and cricket. It was intended also to have
football, but it is doubtful If any nation will
have a team at Athens. It is even question
able if the cricketing feature will be a suc
cess, for a similar reason.
The Marathon race will undoubtedly be the
star event of the meeting. The course will be
taken along the highway from Marathon and
will end in the stadium. It will be started
at noon, and the read will be properly guarded
and reserved. It Is in this race that the
good American or English cross country run
ner Is expected to shine. i- • ..
All the other races will take place In the
stadium. ' ;i
A great deal of interest is also manifested
in the contests with the discus. Discus throw
ing 13 similar to the American game of quoits,
but is more difficult. The winner is deter
mined solely by length of throw, measured
from the front of the platform on which the
In putting* the shot the thrower will stand
upon a platform two meters square. . The
length of the throw will be measured by a
straight line drawn from the point where the
shot first strikes the ground to the nearest
side of the platform. Thus it is seen that the
direction of the throw is of radical importance.
This shot throwing will be heavy work and
a very trying test of muscle and pluck, for
the shot will weigh 7,250 kilos, which is
something near sixteen pounds.
Another sort of muscular development is
required in the rope-climbing contests. Suc
cess in these depends entirely upon the
strength of the muscles of the arm. The
height of the rope will be fourteen meters,
and in making the ascent the climber must
keep his feet and legs absolutely motionless.
The weight-lifting tests will be confined to
lifting the weight of 38 kilograms (83%
pounds) with one hand and dumb bells of 77
kilograms (10934 pounds) with both hands.
The wresting contests will draw big
crowds, for they will be duplicates of the
original wrestling matches that were had in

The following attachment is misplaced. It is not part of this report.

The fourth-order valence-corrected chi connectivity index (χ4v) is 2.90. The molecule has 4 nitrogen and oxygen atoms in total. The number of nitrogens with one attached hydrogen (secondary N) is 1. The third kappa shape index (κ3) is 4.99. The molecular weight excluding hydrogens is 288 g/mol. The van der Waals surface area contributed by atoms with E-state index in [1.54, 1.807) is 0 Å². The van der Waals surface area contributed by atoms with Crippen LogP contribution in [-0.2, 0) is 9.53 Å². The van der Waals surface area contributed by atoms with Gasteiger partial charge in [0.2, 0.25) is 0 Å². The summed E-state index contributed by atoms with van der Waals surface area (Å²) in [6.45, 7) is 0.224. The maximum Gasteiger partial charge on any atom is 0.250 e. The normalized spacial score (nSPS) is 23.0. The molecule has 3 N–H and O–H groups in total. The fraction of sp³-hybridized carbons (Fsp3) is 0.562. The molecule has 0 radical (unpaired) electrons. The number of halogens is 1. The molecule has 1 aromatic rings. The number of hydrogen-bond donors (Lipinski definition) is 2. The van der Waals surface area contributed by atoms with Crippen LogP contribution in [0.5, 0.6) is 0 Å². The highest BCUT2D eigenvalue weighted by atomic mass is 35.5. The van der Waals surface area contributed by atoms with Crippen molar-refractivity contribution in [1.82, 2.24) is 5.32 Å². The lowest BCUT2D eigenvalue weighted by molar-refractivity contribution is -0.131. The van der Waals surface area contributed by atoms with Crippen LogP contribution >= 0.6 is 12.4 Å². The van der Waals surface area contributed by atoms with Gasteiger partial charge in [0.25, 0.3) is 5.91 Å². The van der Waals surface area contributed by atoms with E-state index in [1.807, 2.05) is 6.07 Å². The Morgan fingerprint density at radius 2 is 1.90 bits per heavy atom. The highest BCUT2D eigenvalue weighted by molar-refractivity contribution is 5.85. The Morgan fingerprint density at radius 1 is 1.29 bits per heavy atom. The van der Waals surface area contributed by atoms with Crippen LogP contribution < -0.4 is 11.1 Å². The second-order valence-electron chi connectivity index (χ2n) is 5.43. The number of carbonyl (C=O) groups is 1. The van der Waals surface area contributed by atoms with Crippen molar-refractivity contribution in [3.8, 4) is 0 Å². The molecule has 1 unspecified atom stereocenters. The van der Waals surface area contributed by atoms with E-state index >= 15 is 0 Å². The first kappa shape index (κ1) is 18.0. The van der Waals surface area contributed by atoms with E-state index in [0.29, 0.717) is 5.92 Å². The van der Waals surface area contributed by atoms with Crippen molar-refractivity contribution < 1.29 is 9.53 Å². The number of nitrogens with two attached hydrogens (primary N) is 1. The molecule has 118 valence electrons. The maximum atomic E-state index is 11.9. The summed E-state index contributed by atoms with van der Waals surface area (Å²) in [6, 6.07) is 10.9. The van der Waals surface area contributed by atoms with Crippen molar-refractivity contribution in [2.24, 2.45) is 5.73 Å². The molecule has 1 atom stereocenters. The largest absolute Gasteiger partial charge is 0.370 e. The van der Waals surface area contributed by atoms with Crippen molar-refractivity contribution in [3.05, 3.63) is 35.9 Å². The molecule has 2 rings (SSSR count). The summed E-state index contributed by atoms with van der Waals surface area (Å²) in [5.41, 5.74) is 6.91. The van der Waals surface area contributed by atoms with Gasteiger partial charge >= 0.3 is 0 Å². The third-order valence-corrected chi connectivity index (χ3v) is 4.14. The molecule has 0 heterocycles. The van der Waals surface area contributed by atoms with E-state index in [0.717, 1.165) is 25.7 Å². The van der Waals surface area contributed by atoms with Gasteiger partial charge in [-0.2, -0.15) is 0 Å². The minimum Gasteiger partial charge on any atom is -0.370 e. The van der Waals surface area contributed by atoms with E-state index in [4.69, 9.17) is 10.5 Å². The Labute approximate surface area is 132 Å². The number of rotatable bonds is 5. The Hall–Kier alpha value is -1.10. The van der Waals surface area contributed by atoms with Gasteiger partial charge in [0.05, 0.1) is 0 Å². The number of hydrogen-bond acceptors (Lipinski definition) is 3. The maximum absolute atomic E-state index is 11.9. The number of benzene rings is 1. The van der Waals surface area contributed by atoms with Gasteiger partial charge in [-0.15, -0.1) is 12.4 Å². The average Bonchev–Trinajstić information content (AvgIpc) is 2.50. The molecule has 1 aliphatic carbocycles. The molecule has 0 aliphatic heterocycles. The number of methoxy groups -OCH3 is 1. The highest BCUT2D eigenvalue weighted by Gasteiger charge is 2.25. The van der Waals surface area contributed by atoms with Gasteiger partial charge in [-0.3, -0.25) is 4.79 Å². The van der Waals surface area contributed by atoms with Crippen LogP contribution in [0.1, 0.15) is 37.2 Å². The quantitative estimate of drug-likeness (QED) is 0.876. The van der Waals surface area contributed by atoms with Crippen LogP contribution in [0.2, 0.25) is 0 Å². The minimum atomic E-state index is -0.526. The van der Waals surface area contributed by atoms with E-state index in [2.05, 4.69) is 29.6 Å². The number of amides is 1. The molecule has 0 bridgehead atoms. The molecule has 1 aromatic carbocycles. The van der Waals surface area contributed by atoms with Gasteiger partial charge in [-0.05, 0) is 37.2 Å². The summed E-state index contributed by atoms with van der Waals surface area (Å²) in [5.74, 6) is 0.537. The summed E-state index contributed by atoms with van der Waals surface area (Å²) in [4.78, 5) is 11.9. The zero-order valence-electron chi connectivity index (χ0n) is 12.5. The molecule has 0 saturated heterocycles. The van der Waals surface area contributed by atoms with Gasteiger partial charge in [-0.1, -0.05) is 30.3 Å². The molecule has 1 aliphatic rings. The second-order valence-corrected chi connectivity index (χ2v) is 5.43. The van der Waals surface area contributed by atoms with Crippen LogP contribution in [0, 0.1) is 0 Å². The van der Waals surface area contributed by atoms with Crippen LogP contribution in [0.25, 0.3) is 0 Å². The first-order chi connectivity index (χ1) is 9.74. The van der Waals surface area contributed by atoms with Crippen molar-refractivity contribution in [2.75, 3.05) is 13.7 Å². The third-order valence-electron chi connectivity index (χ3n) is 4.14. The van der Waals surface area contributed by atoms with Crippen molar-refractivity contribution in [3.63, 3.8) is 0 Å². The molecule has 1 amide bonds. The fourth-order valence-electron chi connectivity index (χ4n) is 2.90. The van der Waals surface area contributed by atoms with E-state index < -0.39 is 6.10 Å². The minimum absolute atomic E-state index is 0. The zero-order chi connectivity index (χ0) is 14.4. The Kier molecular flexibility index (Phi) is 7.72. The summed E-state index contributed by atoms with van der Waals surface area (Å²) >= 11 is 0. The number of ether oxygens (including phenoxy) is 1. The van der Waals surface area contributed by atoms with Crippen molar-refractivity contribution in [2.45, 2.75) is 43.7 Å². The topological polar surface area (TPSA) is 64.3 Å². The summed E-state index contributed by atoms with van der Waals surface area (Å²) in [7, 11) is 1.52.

this same stadium 1,500 years ago. The con
tests will be held in a ring strewn with sand.
Tripping, bending the neck, clutching the
head or the legs, bending the legs, biting,
putting adversary's head under the arms or
legs and squeezing under the armpits are
forbidden. The competitors are paired by lot.
Since the restoration of the great stadium
the proportions are practically the same as
they were originally— is to say, there Is a
straightaway track about 600 feet long, and
the total length of the amphitheater Is approx
imately 670 feet.
Under the ancient regime in the time of
Herodes Atticus and his multimillionaire com
panions, the magnificent arena is said to
have had a seating capacity of about 50,000,
and now, by the addition of the temporary
wooden structure, it is said that there are
accommodations for 70,000 spectators.
The track width of the stadium is 109 feet
and its field area 8,100 square yards.
Nearly all the civilized nations are repre
sented In Athens today, either officially by
their respective athletic teams or by pri
vate cltizents who are there to enjoy ten
days of excitement that will not flag for
an Instant, while the baft specimens of
physical manhood the . \otM'- can furnish
struggle for" bloodless .but honorable victory.
And what is the Greek athlete doing? some
one asks. Is he keeping up with the proces
sion, and will he try to preserve the prestige
established for him centuries ago?
The answer that he will give will be his
valiant appearance in the field. He Is not go
ing to let the victor's bays be borne away
from Greece if he can help it. And while
there Is no disputing the fact that the decad
ence of athletics was an accompaniment to
the decay of Grecian art and literature the
modern Greek is on the up grade and is do
ing wonders in the direction of the reasser
tion of the worth and dignity of the glorious
race from which he descended. The prelim
inary contests for the purpose of selecting
champions to represent Greece in the Olympio
games were begun March 21 and continued